Once again, small to midsized businesses are largely blameless for the problem, and as usual, they are paying as much, or more, for the problem as those who created it. Is it too much to expect that businesses will have correct information to base business decisions on, or that they will provide correct information to customers for them to base their decisions on? Evidently the answer depends on what answer you expect, whom you ask, and how much you’re willing to pay them for an answer.



Glen Emerson Morris was recently a senior QA Consultant for SAP working on a new product to help automate compliance with the Sarbanes-Oxley law, an attempt to make large corporations at least somewhat accountable to stockholders and the law. He has worked as a technology consultant for Yahoo!, Ariba, WebMD, Inktomi, Adobe, Apple and Radius.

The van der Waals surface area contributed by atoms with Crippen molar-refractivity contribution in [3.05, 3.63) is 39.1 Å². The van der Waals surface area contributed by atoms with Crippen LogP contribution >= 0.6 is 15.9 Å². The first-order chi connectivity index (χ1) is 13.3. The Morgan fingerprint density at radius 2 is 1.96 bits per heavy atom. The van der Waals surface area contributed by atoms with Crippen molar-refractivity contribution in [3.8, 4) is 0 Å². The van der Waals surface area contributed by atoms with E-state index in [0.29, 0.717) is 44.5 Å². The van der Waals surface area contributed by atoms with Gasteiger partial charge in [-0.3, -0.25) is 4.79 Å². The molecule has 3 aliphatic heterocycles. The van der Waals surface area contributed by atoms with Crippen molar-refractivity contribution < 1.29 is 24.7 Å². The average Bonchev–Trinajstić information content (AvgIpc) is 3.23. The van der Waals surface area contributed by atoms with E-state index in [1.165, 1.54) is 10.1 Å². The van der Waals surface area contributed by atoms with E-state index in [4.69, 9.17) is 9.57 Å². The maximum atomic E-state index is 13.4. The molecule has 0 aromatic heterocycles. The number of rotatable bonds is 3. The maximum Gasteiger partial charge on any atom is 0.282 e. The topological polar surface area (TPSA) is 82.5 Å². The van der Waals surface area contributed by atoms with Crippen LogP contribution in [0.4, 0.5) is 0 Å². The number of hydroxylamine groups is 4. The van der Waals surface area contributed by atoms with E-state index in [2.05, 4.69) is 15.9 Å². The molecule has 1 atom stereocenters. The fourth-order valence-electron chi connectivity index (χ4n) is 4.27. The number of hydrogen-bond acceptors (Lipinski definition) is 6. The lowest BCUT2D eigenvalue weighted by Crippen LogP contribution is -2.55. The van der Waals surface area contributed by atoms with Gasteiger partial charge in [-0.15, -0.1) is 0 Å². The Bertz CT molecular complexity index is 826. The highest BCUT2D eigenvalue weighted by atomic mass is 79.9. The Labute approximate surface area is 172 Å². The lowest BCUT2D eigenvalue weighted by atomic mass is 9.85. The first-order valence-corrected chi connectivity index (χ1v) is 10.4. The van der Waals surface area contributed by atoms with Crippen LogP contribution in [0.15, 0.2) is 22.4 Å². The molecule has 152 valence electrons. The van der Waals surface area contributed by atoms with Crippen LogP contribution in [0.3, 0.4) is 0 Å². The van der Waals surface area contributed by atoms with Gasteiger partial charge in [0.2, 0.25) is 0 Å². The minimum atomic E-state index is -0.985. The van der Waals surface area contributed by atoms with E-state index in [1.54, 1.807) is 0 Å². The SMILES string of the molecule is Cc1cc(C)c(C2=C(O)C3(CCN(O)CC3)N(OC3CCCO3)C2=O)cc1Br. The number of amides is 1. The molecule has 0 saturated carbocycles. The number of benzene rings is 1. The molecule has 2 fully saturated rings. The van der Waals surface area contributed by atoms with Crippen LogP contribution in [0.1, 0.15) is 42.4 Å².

Copyright © 1994 - 2009 by Glen Emerson Morris All Rights Reserved